The Golden Ring is a collection of historic Russian cities, northeast of Moscow and southeast of Saint Petersburg. They are close enough to each other to make travel easy and their architecture and traditional crafts make them popular for tourism and I was fortunate enough to experience this on my recent trip.
These ancient towns, which also played a significant role in the formation of the Russian Orthodox Church, preserve the memory of the most important and significant events in Russian history. The towns have been called “open air museums” and feature unique monuments of Russian architecture of the 12th – 18th centuries, including kremlins, monasteries, cathedrals,and churches. These towns are among the most picturesque in Russia and prominently feature Russia’s famous onion domes. There were eight cities originally included into the tourist route of the Golden Ring, but many more are now associated with it; the six original cities are all highlighted within my journey.
We left our hotel in Moscow just after 8am. A 2-hour road trip took us to our first stop, Sergiyev Posad which dates back to the 14th-15th centuries. The very impressive Trinity Cathedral is the town’s landmark, and home to very famous icons paints by Andrea Rublev and Daniel Chorny. A local guide gave us a very informed tour.
We continued to Rostov (on the river) where we had a very large 3-course lunch (beautifully served in a private room – although a bit OTT for just the two of us and Alexandr our guide and driver, Igor!). The local guide didn’t join. We visited the barracks and gift shop before continuing to Yaroslavl – also on the river. By now it was snowing! And because time was running out, we didn’t tarry in what was the second largest city in Russia in the 16th century, but hurried along to the majestic town of Kostroma. Here we did a short walking tour and had a cup of tea with our guide in a local coffee shop. Kostroma is the birthplace of the Russian Snowmaiden (Snegurochka), and also the jewellery capital of Russia. We left as darkness was descending and an unseasonable snow storm was settling in.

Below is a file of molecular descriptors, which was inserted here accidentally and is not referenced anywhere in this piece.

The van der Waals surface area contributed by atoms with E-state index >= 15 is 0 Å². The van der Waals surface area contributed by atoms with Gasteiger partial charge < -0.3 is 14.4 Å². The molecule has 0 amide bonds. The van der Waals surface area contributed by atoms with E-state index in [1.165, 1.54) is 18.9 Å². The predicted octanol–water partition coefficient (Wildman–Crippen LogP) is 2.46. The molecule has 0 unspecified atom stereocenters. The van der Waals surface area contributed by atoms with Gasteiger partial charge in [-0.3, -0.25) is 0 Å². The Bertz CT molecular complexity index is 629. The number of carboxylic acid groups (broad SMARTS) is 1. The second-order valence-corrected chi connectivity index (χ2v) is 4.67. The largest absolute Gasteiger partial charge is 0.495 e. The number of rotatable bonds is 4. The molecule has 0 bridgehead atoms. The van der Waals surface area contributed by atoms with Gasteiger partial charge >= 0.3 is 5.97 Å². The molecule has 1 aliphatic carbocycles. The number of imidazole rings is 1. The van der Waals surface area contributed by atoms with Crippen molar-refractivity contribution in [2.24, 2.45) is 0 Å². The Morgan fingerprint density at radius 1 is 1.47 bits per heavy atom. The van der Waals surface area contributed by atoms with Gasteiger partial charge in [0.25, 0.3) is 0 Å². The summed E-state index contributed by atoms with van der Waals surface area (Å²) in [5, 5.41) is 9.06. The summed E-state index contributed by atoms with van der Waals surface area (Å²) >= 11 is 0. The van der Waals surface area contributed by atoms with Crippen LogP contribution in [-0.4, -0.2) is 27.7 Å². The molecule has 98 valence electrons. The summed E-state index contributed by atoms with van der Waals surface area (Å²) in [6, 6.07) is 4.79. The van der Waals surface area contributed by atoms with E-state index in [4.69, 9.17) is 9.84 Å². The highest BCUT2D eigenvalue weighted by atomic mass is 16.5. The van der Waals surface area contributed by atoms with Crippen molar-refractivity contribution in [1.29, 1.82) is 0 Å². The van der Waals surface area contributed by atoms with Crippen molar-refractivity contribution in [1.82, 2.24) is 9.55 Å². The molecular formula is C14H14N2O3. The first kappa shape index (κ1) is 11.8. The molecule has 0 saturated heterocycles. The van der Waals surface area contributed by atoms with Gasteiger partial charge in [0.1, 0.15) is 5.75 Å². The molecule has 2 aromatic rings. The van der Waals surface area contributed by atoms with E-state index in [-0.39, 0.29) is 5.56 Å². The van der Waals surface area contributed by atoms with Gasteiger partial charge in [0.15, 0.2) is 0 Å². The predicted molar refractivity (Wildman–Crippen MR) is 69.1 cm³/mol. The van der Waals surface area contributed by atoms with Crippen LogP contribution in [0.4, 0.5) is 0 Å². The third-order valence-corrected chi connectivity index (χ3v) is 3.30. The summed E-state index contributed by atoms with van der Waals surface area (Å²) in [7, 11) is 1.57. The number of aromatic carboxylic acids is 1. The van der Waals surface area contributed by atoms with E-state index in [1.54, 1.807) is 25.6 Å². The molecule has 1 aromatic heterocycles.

We arrived in Suzdal after 11pm to find that the hotel had very kindly saved dinner for us – all 7 delicious dishes! The bedrooms are in separate villas with a large central entrance hall with dining table (where we had our meal). The bedrooms are seriously elaborate with heavy brocaded fabrics. The shower (although plastic) had all sorts of jacuzzi type sprays at all levels. A bit bizarre, but we think quite appealing to the Russian domestic market which is HUGE.
The next morning we woke to everything covered in snow, it looked spectacular. We had breakfast and set out to see the beautiful Kremlin in Suzdal. It’s easy to see why Suzdal is regarded as one the special Golden Ring towns: it is small, immaculately preserved (mainly from the 18th century), walkable and has a lovely ambience. It’s very peaceful with little lanes, cows and chickens grazing freely around the monasteries, churches and cathedrals. I would definitely liked to have spent longer here. Two nights would be ideal. But we had a lot to cover before nightfall. We trotted around the main sites, and then proceeded to one of the oldest cities in Russia, Vladimir – dating back to around 990. During more than two centuries Vladimir was a capital of ancient Russia (from 1157 to mid-1300’s). The city boasts three UNESC World Heritage Sites. We were fortunate to join part of a service at the Assumption and St Demetrius Cathedrals.
The final journey home was rather uninspiring, joining heavy traffic through the outskirts of Moscow, but that’s Moscow for you and all part of the overall experience.
This was a bespoke tour : mini-van with driver, guide (with additional guides in each town), all meals, accommodation in 4-star hotels.